Fred Sack

Fred David Sack (1947-2015)

Fred David Sack was born on May 22, 1947 in New York City, the only child of Irving and Matilda (Trudy) Sack. Like many of his peers born in the wake of World War II, Fred was raised within the influence of the liberal Jewish tradition and the progressive tenets of the Ethical Culture Society. He attended Stuyvesant High School, graduating in 1969, and Antioch College where he majored in Sociology and was active in school and antiwar politics. He loved music of all types, folk dancing, playing the guitar, and traveling.

When he graduated from Antioch in 1969, Fred returned to New York City to work as a Research Analyst for the Health Services Mobility Study sponsored by the Research Foundation of the City University of New York. In 1973, He became an Assistant Management Analyst for Prison Health Service of the Healthy Services Administration of the City of New York. While living in Brooklyn, Fred discovered the Brooklyn Botanical Gardens and quickly cultivated a fierce love of plants and natural habitats that would guide his interests and passions for the rest of his life.

Following his new found love, Fred enrolled as a PhD student in Plant Biology at Cornell University. His dissertation topic was, “The development and ultrastructure of the stomata of Funaria hygrometrica, Hedw.” After earning his PhD in 1982, Fred was a post-doctoral Research Fellow under Professor Carl Leopold at the Boyce Thomson Institute of Cornell University.

He joined the botany faculty at Ohio State University as an Assistant Professor in 1984, where he remained for 22 years, becoming an Associate Professor in 1990 and a Full Professor in 1997. His courses were very popular among students and his research into the cellular structure of plants and the effects of gravity on the growth of plants catapulted him to international prominence in the field. In 1994, he spent his sabbatical leave at the John Innes Institute of the Department of Cell Biology at Norwich University in England. From 2004 to 2006, he was Chair of the Plant Cell and Molecular Biology Department at Ohio State and was formally recognized by the University President for his contributions to scholarship.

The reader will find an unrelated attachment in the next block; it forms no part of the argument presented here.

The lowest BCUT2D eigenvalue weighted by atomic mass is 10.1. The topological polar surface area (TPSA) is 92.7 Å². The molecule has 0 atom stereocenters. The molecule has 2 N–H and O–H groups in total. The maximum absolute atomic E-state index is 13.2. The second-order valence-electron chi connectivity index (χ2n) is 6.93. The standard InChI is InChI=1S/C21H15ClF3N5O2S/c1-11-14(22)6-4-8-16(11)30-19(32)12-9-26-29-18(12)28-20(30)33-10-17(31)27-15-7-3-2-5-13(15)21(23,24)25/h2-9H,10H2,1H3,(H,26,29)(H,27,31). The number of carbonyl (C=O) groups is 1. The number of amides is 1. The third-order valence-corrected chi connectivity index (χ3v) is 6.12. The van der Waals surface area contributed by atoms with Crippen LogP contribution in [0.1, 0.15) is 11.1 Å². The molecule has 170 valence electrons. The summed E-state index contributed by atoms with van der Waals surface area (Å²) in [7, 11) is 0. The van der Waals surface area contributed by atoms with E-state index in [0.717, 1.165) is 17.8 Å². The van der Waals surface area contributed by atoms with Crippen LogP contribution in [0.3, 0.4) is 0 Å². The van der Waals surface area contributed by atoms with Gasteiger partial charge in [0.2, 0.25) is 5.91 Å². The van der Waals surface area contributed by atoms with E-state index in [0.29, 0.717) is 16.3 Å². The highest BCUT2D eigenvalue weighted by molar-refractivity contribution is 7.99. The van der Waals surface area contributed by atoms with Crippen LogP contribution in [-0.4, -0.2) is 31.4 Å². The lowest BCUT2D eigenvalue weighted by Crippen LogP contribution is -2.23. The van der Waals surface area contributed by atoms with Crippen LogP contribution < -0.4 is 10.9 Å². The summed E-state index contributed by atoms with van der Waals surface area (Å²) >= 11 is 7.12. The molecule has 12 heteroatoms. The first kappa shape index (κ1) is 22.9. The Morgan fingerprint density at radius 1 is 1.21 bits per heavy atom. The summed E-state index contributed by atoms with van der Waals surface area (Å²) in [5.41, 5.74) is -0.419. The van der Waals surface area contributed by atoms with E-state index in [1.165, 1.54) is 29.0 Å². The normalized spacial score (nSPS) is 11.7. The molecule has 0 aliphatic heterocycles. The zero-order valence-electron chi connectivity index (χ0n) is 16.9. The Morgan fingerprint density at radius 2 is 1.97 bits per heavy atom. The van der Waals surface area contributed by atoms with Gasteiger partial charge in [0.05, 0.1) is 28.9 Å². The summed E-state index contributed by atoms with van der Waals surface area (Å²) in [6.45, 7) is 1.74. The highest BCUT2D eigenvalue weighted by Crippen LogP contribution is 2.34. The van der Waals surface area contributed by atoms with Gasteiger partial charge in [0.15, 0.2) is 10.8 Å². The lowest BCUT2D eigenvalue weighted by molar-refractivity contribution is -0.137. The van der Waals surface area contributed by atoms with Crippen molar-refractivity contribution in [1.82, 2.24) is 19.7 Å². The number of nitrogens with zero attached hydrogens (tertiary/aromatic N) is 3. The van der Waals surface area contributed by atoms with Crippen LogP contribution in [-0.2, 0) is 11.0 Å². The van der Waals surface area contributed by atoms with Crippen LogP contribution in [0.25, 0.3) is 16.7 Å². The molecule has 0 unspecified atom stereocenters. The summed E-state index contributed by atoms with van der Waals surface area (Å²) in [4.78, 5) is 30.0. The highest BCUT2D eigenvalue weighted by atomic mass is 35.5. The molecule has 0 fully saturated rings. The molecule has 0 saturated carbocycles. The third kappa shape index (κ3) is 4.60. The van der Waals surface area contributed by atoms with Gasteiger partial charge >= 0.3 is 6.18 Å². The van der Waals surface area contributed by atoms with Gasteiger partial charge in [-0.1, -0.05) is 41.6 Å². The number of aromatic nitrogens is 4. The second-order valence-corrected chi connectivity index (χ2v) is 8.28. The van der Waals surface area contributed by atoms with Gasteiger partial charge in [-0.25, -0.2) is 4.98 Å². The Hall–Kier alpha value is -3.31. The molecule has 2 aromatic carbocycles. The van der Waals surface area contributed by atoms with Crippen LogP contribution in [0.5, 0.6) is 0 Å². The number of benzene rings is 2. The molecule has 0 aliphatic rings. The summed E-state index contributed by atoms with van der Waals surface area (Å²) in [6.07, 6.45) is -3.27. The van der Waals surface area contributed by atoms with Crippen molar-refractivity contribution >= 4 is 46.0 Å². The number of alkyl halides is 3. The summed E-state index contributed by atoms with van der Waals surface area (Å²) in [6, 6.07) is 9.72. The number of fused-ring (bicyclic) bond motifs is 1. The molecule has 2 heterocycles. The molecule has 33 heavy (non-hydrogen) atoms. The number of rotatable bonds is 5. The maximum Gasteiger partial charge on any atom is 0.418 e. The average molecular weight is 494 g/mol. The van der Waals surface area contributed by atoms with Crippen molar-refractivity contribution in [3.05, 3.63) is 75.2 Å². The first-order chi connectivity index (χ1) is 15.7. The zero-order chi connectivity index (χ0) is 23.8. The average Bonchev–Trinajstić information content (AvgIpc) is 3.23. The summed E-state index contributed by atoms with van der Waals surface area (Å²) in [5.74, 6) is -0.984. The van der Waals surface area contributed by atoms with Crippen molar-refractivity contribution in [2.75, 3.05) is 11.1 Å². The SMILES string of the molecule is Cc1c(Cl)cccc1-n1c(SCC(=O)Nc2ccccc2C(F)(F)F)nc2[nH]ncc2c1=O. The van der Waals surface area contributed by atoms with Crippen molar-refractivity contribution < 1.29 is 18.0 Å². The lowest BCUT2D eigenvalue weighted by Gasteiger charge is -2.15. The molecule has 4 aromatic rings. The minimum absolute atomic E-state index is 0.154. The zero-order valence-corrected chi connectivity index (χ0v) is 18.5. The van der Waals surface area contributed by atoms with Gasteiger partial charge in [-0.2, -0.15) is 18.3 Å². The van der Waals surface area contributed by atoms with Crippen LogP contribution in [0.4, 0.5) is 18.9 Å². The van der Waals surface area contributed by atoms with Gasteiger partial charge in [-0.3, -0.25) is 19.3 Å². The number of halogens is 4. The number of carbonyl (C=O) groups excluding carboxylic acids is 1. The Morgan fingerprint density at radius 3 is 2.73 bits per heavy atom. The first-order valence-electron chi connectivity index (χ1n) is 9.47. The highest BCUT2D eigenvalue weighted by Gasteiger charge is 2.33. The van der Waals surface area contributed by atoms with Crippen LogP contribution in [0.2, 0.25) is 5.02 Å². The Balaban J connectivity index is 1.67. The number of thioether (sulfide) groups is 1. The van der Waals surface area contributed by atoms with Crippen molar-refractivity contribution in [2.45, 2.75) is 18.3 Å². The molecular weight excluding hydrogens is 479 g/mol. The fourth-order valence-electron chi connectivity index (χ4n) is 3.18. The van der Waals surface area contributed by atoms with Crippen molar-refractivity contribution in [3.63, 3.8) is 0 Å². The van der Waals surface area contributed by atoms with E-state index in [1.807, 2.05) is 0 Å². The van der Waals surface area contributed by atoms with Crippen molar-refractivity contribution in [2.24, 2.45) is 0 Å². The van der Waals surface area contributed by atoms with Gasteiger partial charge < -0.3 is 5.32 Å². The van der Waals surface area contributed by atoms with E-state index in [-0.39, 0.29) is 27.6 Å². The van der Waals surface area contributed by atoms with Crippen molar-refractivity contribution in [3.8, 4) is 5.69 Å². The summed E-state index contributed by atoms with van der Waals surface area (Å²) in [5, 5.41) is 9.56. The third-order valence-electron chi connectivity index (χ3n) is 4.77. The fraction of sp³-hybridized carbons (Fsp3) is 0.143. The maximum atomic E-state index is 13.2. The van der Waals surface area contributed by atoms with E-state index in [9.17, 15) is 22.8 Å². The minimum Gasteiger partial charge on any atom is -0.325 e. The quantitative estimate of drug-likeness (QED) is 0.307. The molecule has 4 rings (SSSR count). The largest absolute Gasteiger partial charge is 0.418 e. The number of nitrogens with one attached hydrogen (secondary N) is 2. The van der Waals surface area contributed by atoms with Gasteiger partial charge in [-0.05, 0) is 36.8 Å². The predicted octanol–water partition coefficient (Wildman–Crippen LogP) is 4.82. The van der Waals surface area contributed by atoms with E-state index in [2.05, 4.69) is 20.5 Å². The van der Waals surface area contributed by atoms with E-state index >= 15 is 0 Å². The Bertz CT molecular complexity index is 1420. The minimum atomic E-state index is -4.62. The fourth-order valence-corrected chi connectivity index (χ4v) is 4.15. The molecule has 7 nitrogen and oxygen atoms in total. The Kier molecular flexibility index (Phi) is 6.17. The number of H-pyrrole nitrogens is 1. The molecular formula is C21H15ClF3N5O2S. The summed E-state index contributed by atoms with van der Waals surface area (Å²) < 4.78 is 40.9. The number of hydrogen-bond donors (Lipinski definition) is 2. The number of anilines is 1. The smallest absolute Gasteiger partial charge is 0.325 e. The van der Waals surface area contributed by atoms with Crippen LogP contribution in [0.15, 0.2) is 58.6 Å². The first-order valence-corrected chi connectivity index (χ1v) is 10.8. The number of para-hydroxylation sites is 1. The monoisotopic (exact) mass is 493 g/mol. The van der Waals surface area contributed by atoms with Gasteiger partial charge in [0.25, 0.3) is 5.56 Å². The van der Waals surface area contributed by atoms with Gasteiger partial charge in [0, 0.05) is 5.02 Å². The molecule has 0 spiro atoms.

Fred’s involvement in his chosen field was extensive. Over the course of his scholarly career, he published over 110 articles, supervised scores of graduate students, and received millions of dollars in grant support for his research. Between 1996 and 2000, he served on the External Advisory Board for the NASA Specialized Center for Research and Training in Gravitational Biology at Rice University. In 1995, he served on the grants panel for NASA’s Life and Biomedical Sciences, Plant Biology section. Between 1992 and 1995, he participated in the Science Working Group of NASA’s Space Station Biological Research Project and was a Council Member of the American Institute of Biological Sciences. Between 1993 and 1995, he served on the National Academy of Science Committee on Space Biology and Medicine, the Space Studies Board, and the National Research Council. Between 1991 and 1993, he served on the Board of Directors of the American Society for Gravitational and Space Biology. In 2004, he was awarded the NASA Public Service Medial at the Kennedy Space Center and in 2005 he was appointed a Fellow of the American Academy for the Advancement of Science. 

In 2006, Fred was named Head of the Botany Department at the University of British Columbia in Vancouver Canada, in which position he served until 2011. In 2008, he was the recipient of a Faculty ROAD (Research Opportunities and Directory) Undergraduate Mentorship Award at UBC.

Throughout his life, Fred travelled extensively worldwide, attending and presenting at conferences, investigating natural habitats and visiting friends and colleagues.

He is survived by his wife Dian Clare, her sons Tyrone Clager, Aaron Clager, and Nate Clager, grandchildren Naomi Clager, Miles Clager, Theodore Clager, Audrey Clager, cousins Fred Horowitz, Harvey Horowitz, Frances Gershberg, Mark London, Eleanor London, Fred Lackstone, Michael Lackstone, Judy Wisansky, Doreen Bierbrier, Babs Eskin, Audrey, and many beloved friends around the world.